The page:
Only in Canada…

Last week, a federal member of Parliament was removed from the plane he was riding on because he was too drunk to fly. Then the Winnipeg Chief of Police called on Winnipeggers of all faiths to pray for a better and safer city.

Would you like to take a guess at which one got in the most media hot water? Which one was taken to task publicly by an Opposition MP? Hint: it may not be the one you think…

I listened with dismay this morning as Acting Chief Clunis was questioned by CBC reporter Katie Nicholson. But the dismay grew into frustration when ethicist Arthur Schaeffer shared his angry bit about public officials using their functions as a “bully pulpit to proselytize”.

I was Campaign Manager for a candidate in the last Federal Elections. My candidate, who was seeking a third mandate, was very open about his faith and the fact that he was a religious believer. Despite repeated attempts from various political opponents to make hay of his outspoken principles, he was re-elected twice with increasing majorities.
During a 2011 mid-campaign debate organized by local media, a journalist asked the candidates about the separation of Church and State. Three of the four candidates gave answers that brought points I would like to make in response to the CBC interview with Police Chief Clunis and the intolerant – and disappointing given his stature in the academic ethics community – pronouncement by Arthur Schaeffer.

My boss, the incumbent Member of Parliament for the area said: “I have never been shy or deceitful about the Christian values that inform the conduct of my life. This is an integral part of who I am. People tell me they vote for me because I am honest, principled, caring and loyal and my value system is part of what people vote for when they vote for me.”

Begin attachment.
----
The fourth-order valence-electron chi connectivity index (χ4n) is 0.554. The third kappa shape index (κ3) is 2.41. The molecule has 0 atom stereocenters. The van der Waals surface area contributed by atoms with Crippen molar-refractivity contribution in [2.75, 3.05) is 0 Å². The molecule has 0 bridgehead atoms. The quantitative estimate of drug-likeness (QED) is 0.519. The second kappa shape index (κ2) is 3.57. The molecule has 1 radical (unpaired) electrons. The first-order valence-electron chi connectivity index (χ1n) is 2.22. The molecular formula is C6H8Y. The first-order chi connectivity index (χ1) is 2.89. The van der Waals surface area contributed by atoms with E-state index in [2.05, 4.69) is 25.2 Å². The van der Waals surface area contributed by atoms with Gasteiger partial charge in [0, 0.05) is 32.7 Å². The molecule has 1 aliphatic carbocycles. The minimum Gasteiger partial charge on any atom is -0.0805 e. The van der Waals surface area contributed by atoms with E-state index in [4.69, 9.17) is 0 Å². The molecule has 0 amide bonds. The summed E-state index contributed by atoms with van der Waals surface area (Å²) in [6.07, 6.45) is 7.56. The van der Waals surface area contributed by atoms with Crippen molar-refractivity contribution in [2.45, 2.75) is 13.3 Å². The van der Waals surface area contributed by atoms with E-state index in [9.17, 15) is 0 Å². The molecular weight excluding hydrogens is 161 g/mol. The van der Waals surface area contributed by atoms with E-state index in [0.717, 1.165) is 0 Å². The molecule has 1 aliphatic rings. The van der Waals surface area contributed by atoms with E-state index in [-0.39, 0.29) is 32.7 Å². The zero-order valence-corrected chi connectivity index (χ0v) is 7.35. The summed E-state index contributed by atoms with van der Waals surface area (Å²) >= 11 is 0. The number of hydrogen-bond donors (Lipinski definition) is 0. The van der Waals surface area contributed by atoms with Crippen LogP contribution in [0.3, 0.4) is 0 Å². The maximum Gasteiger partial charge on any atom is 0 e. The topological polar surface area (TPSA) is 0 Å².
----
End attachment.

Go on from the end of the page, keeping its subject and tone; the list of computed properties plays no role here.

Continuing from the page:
The NDP candidate agreed that his Christian values also had an important role in shaping his views on social justice and environmental stewardship, but since Church and State are separated in Canada, he didn’t understand the point of the question.

The Liberal candidate simply said: “There is no place for values in politics”.

Oh. Is there really? Why then do people say they are tired of political rhetoric, vacuous speech and meaningless points? Values and principles are the core of public service.

Arthur Schaeffer’s point that public officials should never let odors of religious beliefs emanate from the conduct of their duties shows an infantile understanding of religious beliefs and how intertwined they are in a person’s entire being, physical, emotional and moral. Arthur Schaeffer may as well have said that only atheist and humanist were fit for public office. Chief of Police Clunis cannot park his religious beliefs at the door any more than he can change the colour of his skin: they are an integral part of the rich personal tapestry of life experience that made him the best candidate for the job. A call for prayer is not an obligation to prayer; it is just an appeal to faithful Winnipeggers to put all the chances on their side for their City. If this does nothing for Arthur Schaeffer, nothing compels him to join the effort. As for me, I’ll take a principled Chief of Police over a politically correct doormat at anytime.